The Patent Part of the Oracle vs. Google Lawsuit Demystified

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News: The Patent Part of the Oracle vs. Google Lawsuit Demystified

  1. Everyone is talking about the Oracle vs. Google lawsuit; everything from compatibility tests to misusing open source technology has been spoken about in the forums, but really, that's not what this lawsuit is about. The reality is, this lawsuit is simply about copyright and patents - five of them to be exact. In the most glib of manners, this article will help you put the patent part of this patent lawsuit into perspective.

    The Patent Part of the Oracle vs. Google Lawsuit Demystified



    Threaded Messages (29)

  2. Another good links[ Go to top ]

    Per Ed Burnette: Your best hope seems to be to waste a lot of time filing as many patents as you can of your own, and hoping that anybody who sues you is unknowingly infringing on one of yours. That gives you a bargaining chip so you can do some kind of cross licensing deal. http://www.zdnet.com/blog/burnette/oracle-uses-james-gosling-patent-to-attack-google-and-android-developers/2035 Below article may explain more on the oracle patents: http://blog.headius.com/2010/08/my-thoughts-on-oracle-v-google.html
  3. Indeed. We don't see huge patent fights between Apple and Microsoft because each could pull so many out of their vaults that the billions they make in revenues could never cover the legal bill.

    The problem Google has here is that they don't have a similar nest egg of patents that they could use against Sun. Google is too young, and simply hasn't been in this space long enough. The patent infringement allegations are a great way for Oracle to twist Google's arm. And I think that's what it is. I do think it will actually lead to some positive changes, as Oracle works to make Java more compatible and accepted in the mobile space.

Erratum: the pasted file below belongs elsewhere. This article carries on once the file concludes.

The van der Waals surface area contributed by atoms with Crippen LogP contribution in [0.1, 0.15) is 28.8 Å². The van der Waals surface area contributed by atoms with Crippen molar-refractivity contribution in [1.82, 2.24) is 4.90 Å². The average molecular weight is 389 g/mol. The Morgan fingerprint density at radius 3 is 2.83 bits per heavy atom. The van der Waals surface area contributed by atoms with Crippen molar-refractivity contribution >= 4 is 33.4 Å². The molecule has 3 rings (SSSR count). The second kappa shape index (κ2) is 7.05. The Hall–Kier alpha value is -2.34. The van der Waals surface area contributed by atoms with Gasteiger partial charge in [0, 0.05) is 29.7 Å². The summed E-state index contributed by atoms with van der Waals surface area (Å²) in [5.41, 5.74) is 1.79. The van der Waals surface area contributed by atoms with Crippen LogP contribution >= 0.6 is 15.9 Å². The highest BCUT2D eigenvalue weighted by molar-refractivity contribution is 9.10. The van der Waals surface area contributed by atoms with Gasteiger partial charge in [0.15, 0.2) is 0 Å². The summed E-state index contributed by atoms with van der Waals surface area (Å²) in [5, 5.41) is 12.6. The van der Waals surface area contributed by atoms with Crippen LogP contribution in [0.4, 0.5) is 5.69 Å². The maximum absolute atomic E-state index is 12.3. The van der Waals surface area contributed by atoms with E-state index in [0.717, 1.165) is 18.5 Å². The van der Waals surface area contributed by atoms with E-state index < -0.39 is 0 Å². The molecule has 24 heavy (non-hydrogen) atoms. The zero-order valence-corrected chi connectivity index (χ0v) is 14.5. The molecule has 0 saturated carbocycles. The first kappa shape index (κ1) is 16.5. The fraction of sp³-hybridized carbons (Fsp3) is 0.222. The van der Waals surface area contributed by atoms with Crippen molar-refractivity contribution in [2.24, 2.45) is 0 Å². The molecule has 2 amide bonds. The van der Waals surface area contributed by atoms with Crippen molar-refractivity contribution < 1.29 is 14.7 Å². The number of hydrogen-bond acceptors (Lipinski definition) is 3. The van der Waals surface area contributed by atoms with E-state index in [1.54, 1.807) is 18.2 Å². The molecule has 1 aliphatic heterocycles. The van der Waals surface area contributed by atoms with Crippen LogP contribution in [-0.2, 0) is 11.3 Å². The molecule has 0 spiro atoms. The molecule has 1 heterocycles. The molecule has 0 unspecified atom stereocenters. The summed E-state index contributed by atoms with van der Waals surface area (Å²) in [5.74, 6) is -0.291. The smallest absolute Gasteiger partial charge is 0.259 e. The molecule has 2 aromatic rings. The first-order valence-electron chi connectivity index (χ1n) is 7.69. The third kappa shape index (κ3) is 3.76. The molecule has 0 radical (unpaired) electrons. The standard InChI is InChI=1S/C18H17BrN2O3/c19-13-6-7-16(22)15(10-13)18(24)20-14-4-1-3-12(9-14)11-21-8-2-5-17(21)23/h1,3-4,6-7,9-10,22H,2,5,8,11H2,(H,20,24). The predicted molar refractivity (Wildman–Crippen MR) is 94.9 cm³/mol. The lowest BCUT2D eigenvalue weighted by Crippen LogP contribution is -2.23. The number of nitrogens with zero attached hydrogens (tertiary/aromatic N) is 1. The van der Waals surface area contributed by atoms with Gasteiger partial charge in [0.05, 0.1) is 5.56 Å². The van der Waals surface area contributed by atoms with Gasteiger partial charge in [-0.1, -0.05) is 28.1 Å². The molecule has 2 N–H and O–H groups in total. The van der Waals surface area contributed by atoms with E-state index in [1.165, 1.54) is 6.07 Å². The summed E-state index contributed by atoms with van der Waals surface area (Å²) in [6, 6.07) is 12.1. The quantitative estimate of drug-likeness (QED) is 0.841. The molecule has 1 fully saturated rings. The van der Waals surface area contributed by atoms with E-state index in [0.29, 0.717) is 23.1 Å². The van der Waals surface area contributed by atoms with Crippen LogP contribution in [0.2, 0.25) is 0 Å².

This lawsuit isn't necessarily doom and gloom!

  4. Cameron,

    Thanks so much for lessening a little bit of the rampant negativity on this. I think with the current economic climate, everyone is jumping on the doom and gloom bandwagon way too quickly...

    In the "worst case scenario", it would not be that terrible if Google indeed did come up with something like G# that competes with Java, is "pure" open source and is not backed by either patents, copyrights or standards (and I am being quite serious, not sarcastic)...

    Cheers,

    Reza

  5. G#, very interesting[ Go to top ]

    In the "worst case scenario", it would not be that terrible if Google indeed did come up with something like G# that competes with Java, is "pure" open source and is not backed by either patents, copyrights or standards (and I am being quite serious, not sarcastic)...

    Interesting idea.  Were that to happen, I would be drooling at the mouth!  Especially if it worked the same in a browser as it did in a server.  I'm real sick of this completely separate web-tech and server-tech great divide.  Seems the more successful you are at one side the lower the odds are that you'll be able to penetrate the other because of the time involved being utterly unproductive and what that means to you in terms of opportunity cost. What an incredible boon to the industry it would be if these distinctions were more of coding style and not of languages.

    Obviously Java aimed there and missed; shoot for the stars, reach the moon.  They landed somewhere short of the vision, but way way further than anyone had gotten before and advanced the industry significantly (thank you!).  If Sun had had a strong cell phone and web browser offering in addition to their server hardware, they might have made it all the way.  Google seems in a unique position to do that right now.  How often do things line up like this.  Once every 10 or 15 years?  Might be worth another try.